A similar issue occurs with the relatively recent trend of giving dinosaurs feathers. While it is a good way to add some color and flare to an illustration, the placement and length of dinosaur feathers is often based more in fantasy than any past reality. “We have full-on wing feathers erupting from distinct places on the head. Or things like a raptor dinosaur jumping like a ninja and his feathers are coming out of his elbows or knee joint or those weird things,” says Kosemen. He thinks that sometimes dinosaurs are over-feathered, with plumage where it doesn’t belong, or under-feathered, being too conservative with the overall coverage.

Swans imagined as though they were featherless dinosaurs.

There is also the practice of what he calls “feather dressing,” where an artist will transfer the color palette of a living bird’s feathers over to a dinosaur. Given the diversity and unique colorations that belong to single varieties of birds, it’s unlikely that any dinosaur shared the same hues. “The feathers of a green-headed mallard exist only once in nature,” says Kosemen. “There’s no way in the world that a specific bird’s clothing would be replicated in a dinosaur in the past.”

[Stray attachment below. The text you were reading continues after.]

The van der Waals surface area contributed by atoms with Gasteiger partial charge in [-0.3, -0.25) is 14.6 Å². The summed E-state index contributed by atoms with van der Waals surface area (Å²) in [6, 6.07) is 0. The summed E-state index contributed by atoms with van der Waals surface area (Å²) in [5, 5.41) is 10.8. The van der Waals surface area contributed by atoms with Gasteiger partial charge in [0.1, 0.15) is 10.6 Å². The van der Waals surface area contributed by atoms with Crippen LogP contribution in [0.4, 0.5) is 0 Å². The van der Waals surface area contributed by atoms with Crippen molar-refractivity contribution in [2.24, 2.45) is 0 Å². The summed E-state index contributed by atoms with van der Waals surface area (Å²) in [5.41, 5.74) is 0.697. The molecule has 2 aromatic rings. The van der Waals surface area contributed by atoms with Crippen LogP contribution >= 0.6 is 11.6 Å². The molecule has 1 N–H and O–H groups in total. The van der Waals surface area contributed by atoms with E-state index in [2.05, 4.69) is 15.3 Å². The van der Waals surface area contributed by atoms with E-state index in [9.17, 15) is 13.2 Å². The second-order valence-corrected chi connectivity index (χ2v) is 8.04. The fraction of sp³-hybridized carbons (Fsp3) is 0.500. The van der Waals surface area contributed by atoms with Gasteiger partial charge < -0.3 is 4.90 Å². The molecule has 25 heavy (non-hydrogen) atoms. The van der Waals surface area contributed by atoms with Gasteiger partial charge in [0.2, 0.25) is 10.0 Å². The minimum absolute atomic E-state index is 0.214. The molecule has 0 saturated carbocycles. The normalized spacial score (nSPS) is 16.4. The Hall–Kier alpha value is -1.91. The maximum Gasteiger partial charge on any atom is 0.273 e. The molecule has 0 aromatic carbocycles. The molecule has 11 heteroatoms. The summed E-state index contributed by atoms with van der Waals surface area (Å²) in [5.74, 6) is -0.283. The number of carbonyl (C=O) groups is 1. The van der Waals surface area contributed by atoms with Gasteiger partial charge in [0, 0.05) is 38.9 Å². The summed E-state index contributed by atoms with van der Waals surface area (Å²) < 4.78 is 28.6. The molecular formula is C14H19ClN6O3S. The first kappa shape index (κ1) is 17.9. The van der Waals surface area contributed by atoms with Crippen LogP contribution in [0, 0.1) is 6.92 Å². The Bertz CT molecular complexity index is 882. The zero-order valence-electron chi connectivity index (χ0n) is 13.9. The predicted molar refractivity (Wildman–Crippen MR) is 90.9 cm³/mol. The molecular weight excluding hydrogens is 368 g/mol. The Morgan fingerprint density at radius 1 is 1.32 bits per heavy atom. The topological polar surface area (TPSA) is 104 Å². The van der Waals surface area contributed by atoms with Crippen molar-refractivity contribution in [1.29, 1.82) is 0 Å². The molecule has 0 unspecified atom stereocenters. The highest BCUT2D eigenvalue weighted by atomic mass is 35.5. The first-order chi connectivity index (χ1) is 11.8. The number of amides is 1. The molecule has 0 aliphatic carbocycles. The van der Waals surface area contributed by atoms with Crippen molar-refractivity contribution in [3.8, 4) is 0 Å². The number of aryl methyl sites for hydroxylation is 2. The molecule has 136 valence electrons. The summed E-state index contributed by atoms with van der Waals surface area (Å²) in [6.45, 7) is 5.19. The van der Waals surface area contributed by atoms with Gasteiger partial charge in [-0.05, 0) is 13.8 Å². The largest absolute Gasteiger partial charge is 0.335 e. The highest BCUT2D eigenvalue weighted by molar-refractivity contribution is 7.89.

Then there is the issue of proportion. Kosemen says that there is a tendency to exaggerate the heads and claws of dinosaurs. Certainly many dinosaurs had large claws, and fearsome heads, but in many pictures, they seem to be almost cartoonishly huge. “Artists sometimes do this semi-unconsciously because they want to depict the head and the claws, the business end of the thing,” he says.

None of this is to say that paleoart is failing at its job. Many of the more improbable aspects of current dinosaur illustration make the beasts seem rather more sensational, and in some ways more attractive, helping to keep future generations interested in paleontology. Dinosaurs look cool.

If you tried to envision a hippo based only on its bones, it might look something like this.

And the problems with depicting the creatures of the past aren’t going anywhere. It’s likely that far-future paleoartists will have similar problems with creatures we take for granted today. It’s conceivable, for example, that future paleoartists will speculate that turtles once left their shells, or that frogs, with their weird legs, used to run around upright. “There’s going to be all sorts of reconstructions with reindeer antlers having strange membranes or juvenile reindeer jumping from cliffs, using their horns as paragliders,” says Kozeman.

Short of a Jurassic Park-style clone scenario, we might never know exactly what dinosaurs looked like. But until that day, we have artists like Kozeman to continue dreaming up the endless variations of the prehistoric animal world, by taking a cue from the creatures in our own backyards. “Do not imitate them, but see what other shapes they could take.”




Paleoart: The Evolution of Dinosaur Paintings, From Watercolours to Soviet visions

Tuesday, September 19, 2017